- The coordinator concludes and logs some final run statistics.
It is important to note that the requesters themselves pay all related fees for making a request. This is made possible through the use of a Hierarchical Deterministic (HD) wallet, which allows the API provider to easily create more than four billion “sub-wallets”, all derived from the same master key of the API provider. Requesters then reserve and fund these wallets before making requests. When a request is made, the fulfillment fees are deducted from the requester’s wallet.
API providers can configure their Airnode through the use of two configuration files: config.json and security.json. These files instruct Airnode on where and how it should be deployed (as well as re-deployed), which chains and providers to listen on, the endpoints the API provider wants to serve, as well as references to secret values such as the API keys.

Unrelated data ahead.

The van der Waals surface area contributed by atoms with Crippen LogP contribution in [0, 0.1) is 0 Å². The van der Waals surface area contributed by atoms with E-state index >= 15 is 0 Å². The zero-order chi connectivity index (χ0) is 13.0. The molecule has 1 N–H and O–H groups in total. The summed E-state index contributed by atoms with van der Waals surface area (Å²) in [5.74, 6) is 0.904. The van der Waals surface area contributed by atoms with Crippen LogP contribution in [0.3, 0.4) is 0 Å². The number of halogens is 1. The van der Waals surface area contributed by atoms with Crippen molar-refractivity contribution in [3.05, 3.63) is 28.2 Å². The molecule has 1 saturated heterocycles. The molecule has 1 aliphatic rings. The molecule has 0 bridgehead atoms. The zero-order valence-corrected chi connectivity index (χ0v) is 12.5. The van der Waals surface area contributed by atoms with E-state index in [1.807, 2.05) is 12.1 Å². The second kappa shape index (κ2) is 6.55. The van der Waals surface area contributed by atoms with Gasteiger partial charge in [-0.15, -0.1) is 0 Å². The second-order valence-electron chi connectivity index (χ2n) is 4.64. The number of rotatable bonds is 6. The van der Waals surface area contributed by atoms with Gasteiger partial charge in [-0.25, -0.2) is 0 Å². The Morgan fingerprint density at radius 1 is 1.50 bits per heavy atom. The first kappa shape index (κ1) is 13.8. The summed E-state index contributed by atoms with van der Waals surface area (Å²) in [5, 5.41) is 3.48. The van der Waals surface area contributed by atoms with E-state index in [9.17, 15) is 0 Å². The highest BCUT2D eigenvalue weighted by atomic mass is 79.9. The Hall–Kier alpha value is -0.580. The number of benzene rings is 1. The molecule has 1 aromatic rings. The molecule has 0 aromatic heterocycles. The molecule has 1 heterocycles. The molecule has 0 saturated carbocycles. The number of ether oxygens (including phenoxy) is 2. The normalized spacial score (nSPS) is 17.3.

As a unique feature, a single Airnode can be configured to serve over multiple chains and providers simultaneously. This means that a single Airnode can listen for and respond to requests on Ethereum main network, Ethereum test networks (such as Ropsten and Rinkeby), Matic, xDai and more. Non-EVM based blockchains are planned to be supported too.
“Providers” in the above context refer to blockchain nodes or blockchain infrastructure service providers. As a person or company interacting with a blockchain, running your own blockchain node will provide you with certain permissionlessness guarantees (actually there is more to be said about the security assumptions one makes about their providers, but should probably be a separate post). However, blockchain infrastructure service providers often have much better availability compared to blockchain nodes operated by non-specialists. Therefore, the oracle node being able to support multiple providers (of any source) is critical.